No matter where it occurs, cellulitis is caused by bacteria. Only very rarely are fungi responsible. 2 in 3 cases are caused by strep bacteria. This is especially when the face and eyes are affected. Staph bacteria are the common culprits for cellulitis resulting from skin injuries. They also are responsible for cellulitis after surgery.
In children, Haemophilus influenzae often causes cellulitis in the face. This is why the incidence rate is higher in cold seasons. Human bites may introduce anaerobic bacteria into the skin. Other sources of cellulitis bacteria include animal bites, insect stings/bites, exposure to salt water and surgical operations. Cellulitis from bug bite or insect sting is also caused by anaerobic bacteria. Risk factors include:
- Injured skin
- Infected wounds
- Conditions such as eczema and psoriasis
- Bone infections
- Vascular disorders
- Weakened immune system
- Liver disease
- Other bacterial infections such as erysipelas
Risk factors do not cause diseases. They only increase the chances of developing a particular disease.
Symptoms of cellulitis infection
Symptoms can be immediate or systematic. Some depend on the affected body part.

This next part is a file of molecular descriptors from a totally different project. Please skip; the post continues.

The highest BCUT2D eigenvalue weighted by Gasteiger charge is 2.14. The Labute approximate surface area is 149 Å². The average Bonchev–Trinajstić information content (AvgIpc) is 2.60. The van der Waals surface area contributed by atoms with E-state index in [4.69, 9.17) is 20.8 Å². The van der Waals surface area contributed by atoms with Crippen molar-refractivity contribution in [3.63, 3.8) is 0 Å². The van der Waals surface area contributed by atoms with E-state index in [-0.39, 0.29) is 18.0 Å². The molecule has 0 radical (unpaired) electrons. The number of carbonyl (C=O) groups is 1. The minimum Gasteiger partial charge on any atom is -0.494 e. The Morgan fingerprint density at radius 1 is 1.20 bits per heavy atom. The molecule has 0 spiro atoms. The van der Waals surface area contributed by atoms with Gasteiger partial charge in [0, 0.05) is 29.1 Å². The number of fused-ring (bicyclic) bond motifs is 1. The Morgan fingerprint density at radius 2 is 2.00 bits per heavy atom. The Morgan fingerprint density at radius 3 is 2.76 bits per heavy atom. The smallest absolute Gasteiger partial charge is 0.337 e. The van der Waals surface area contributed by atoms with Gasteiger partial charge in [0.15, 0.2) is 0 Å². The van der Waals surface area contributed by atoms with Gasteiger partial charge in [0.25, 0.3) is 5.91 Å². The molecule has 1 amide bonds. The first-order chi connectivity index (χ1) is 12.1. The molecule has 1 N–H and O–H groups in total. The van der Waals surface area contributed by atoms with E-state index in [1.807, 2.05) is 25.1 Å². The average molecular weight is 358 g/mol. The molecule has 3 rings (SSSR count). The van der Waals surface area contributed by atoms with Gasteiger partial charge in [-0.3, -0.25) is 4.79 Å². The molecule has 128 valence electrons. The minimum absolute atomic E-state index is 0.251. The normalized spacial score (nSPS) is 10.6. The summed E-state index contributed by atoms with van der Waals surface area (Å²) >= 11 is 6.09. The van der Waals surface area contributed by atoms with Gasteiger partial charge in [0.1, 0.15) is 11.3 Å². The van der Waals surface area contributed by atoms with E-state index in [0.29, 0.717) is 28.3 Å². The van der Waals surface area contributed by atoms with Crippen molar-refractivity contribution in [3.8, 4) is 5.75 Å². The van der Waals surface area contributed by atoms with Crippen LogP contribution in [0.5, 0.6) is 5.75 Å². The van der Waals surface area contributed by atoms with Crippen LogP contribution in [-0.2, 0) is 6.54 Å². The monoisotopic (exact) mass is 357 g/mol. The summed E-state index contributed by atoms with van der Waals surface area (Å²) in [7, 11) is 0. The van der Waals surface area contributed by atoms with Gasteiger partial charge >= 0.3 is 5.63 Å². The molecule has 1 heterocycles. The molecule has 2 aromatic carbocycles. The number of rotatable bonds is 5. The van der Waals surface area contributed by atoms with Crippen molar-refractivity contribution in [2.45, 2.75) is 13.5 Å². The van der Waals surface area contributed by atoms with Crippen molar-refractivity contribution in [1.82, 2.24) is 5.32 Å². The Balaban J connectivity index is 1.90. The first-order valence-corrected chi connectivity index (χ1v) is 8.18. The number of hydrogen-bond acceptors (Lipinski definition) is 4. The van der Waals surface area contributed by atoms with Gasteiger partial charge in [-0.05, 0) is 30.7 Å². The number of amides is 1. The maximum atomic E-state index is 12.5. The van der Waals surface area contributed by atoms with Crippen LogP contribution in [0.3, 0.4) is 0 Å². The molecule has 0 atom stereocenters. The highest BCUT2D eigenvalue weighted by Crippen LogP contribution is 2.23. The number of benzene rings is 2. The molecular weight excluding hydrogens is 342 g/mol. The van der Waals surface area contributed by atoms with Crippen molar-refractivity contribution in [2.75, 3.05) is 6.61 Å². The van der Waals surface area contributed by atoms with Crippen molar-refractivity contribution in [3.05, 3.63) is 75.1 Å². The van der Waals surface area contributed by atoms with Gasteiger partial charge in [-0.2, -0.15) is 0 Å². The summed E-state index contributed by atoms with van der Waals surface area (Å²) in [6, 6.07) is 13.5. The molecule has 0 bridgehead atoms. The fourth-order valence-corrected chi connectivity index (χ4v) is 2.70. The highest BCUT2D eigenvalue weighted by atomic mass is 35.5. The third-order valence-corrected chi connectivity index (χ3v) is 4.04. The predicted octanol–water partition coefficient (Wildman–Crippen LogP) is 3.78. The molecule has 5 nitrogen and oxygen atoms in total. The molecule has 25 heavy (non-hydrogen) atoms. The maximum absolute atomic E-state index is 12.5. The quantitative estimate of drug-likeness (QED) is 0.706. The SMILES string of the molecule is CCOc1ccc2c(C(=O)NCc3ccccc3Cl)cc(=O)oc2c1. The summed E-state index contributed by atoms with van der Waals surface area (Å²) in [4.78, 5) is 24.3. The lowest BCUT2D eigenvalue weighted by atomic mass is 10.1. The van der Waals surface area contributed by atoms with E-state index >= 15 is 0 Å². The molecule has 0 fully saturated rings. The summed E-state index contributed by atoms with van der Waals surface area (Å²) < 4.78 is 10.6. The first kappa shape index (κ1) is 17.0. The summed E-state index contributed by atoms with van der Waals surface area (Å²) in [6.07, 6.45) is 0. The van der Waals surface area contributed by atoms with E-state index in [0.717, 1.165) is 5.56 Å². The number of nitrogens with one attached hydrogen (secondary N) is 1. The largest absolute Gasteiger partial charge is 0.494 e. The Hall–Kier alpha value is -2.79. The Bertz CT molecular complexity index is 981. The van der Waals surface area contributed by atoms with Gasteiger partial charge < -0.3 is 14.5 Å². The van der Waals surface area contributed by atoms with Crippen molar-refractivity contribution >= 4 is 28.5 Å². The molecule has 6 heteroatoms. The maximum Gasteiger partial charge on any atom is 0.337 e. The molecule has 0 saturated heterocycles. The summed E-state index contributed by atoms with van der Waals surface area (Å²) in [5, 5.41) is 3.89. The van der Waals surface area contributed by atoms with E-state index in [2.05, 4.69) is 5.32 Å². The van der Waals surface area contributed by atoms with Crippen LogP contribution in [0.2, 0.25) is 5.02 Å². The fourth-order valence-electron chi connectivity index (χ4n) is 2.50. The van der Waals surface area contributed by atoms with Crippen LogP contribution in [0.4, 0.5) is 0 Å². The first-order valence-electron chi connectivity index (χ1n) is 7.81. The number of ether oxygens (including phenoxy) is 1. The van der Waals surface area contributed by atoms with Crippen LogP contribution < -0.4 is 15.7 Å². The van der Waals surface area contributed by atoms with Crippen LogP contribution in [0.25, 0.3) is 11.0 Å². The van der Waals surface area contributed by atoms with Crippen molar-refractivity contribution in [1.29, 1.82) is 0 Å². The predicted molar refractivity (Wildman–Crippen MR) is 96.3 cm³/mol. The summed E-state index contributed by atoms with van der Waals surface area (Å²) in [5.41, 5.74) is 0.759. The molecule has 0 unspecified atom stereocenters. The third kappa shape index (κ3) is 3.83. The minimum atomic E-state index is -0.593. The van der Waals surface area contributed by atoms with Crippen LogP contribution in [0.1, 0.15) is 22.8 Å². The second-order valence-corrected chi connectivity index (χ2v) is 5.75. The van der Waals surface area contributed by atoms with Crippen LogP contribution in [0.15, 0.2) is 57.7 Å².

- Warmth and tenderness
- Hardening or tightening of the affected area
- Mild burning and itchiness
- Ulceration or blistering
- Abscess and pus formation
- High fever
- Loss of appetite
- Fluctuating blood pressure
Cellulitis eye symptoms may include blurred vision, pain when moving the eye and swelling of the cornea.
How is cellulitis bacterial infection diagnosed?
Doctors rely on a number of tests to confirm diagnosis. They include:
Doctors will sometimes recognize cellulitis by examining the signs. Patients will be required to provide their medical history information as well as the nature of symptoms.
Fluid and blood cultures
Some fluid or blood may be collected from the affected area and cultured in the lab. A culture helps in identification of the specific type of microorganism responsible for an infection. Sometimes, cerebral spine fluid is cultured.
White blood cells are produced in higher numbers during an infection. Their level can be documented with the help of a blood test. The nature of pathogens can also be identified from blood test results.